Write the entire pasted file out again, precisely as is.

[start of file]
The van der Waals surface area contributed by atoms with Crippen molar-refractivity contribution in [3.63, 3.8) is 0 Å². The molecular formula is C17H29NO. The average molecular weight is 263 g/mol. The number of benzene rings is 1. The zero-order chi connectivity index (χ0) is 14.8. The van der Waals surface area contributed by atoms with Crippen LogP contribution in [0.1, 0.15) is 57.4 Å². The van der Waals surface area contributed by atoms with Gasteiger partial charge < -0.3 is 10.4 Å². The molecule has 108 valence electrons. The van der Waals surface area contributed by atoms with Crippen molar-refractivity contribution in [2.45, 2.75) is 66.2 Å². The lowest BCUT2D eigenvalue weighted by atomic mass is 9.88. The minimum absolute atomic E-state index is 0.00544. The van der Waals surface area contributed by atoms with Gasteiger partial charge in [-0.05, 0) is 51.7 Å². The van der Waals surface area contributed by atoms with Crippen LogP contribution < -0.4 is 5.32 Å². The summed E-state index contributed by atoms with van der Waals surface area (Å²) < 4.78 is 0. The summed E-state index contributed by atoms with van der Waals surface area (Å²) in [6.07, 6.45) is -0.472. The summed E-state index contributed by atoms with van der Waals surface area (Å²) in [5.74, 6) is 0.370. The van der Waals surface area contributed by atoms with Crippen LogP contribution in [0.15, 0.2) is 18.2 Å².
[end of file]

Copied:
The van der Waals surface area contributed by atoms with Crippen molar-refractivity contribution in [3.63, 3.8) is 0 Å². The molecular formula is C17H29NO. The average molecular weight is 263 g/mol. The number of benzene rings is 1. The zero-order chi connectivity index (χ0) is 14.8. The van der Waals surface area contributed by atoms with Crippen LogP contribution in [0.1, 0.15) is 57.4 Å². The van der Waals surface area contributed by atoms with Gasteiger partial charge < -0.3 is 10.4 Å². The molecule has 108 valence electrons. The van der Waals surface area contributed by atoms with Crippen molar-refractivity contribution in [2.45, 2.75) is 66.2 Å². The lowest BCUT2D eigenvalue weighted by atomic mass is 9.88. The minimum absolute atomic E-state index is 0.00544. The van der Waals surface area contributed by atoms with Gasteiger partial charge in [-0.05, 0) is 51.7 Å². The van der Waals surface area contributed by atoms with Crippen LogP contribution < -0.4 is 5.32 Å². The summed E-state index contributed by atoms with van der Waals surface area (Å²) < 4.78 is 0. The summed E-state index contributed by atoms with van der Waals surface area (Å²) in [6.07, 6.45) is -0.472. The summed E-state index contributed by atoms with van der Waals surface area (Å²) in [5.74, 6) is 0.370. The van der Waals surface area contributed by atoms with Crippen LogP contribution in [0.15, 0.2) is 18.2 Å².